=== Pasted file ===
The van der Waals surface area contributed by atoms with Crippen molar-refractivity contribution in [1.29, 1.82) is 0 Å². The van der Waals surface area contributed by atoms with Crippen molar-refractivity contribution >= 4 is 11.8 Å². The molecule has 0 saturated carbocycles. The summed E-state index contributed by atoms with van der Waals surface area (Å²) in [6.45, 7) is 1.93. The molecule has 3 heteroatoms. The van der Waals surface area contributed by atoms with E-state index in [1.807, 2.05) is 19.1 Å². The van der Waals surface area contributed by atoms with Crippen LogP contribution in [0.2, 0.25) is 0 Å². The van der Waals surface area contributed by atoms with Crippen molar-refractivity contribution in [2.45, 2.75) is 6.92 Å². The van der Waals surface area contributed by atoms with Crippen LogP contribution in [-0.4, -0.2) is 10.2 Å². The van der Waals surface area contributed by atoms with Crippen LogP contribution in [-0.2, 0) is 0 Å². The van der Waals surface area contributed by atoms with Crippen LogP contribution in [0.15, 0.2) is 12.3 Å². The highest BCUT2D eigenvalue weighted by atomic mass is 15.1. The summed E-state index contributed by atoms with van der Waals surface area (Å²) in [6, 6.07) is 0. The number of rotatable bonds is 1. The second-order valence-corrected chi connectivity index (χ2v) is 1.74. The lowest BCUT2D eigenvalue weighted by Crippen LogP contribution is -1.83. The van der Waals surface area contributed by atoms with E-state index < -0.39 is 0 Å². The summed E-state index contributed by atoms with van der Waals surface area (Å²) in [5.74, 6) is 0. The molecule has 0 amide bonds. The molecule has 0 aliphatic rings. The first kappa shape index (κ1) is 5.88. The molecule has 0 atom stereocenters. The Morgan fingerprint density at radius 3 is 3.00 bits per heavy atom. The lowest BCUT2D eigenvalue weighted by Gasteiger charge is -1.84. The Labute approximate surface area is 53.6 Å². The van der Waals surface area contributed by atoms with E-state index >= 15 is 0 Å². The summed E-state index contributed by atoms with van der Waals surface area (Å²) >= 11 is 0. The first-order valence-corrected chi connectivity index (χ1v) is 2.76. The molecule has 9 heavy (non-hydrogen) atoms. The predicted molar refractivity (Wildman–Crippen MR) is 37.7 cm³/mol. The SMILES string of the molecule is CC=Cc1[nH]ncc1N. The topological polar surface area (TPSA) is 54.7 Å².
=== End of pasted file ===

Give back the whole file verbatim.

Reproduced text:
The van der Waals surface area contributed by atoms with Crippen molar-refractivity contribution in [1.29, 1.82) is 0 Å². The van der Waals surface area contributed by atoms with Crippen molar-refractivity contribution >= 4 is 11.8 Å². The molecule has 0 saturated carbocycles. The summed E-state index contributed by atoms with van der Waals surface area (Å²) in [6.45, 7) is 1.93. The molecule has 3 heteroatoms. The van der Waals surface area contributed by atoms with E-state index in [1.807, 2.05) is 19.1 Å². The van der Waals surface area contributed by atoms with Crippen LogP contribution in [0.2, 0.25) is 0 Å². The van der Waals surface area contributed by atoms with Crippen molar-refractivity contribution in [2.45, 2.75) is 6.92 Å². The van der Waals surface area contributed by atoms with Crippen LogP contribution in [-0.4, -0.2) is 10.2 Å². The van der Waals surface area contributed by atoms with Crippen LogP contribution in [-0.2, 0) is 0 Å². The van der Waals surface area contributed by atoms with Crippen LogP contribution in [0.15, 0.2) is 12.3 Å². The highest BCUT2D eigenvalue weighted by atomic mass is 15.1. The summed E-state index contributed by atoms with van der Waals surface area (Å²) in [6, 6.07) is 0. The number of rotatable bonds is 1. The second-order valence-corrected chi connectivity index (χ2v) is 1.74. The lowest BCUT2D eigenvalue weighted by Crippen LogP contribution is -1.83. The van der Waals surface area contributed by atoms with E-state index < -0.39 is 0 Å². The summed E-state index contributed by atoms with van der Waals surface area (Å²) in [5.74, 6) is 0. The molecule has 0 amide bonds. The molecule has 0 aliphatic rings. The first kappa shape index (κ1) is 5.88. The molecule has 0 atom stereocenters. The Morgan fingerprint density at radius 3 is 3.00 bits per heavy atom. The lowest BCUT2D eigenvalue weighted by Gasteiger charge is -1.84. The Labute approximate surface area is 53.6 Å². The van der Waals surface area contributed by atoms with E-state index >= 15 is 0 Å². The summed E-state index contributed by atoms with van der Waals surface area (Å²) >= 11 is 0. The first-order valence-corrected chi connectivity index (χ1v) is 2.76. The molecule has 9 heavy (non-hydrogen) atoms. The predicted molar refractivity (Wildman–Crippen MR) is 37.7 cm³/mol. The SMILES string of the molecule is CC=Cc1[nH]ncc1N. The topological polar surface area (TPSA) is 54.7 Å².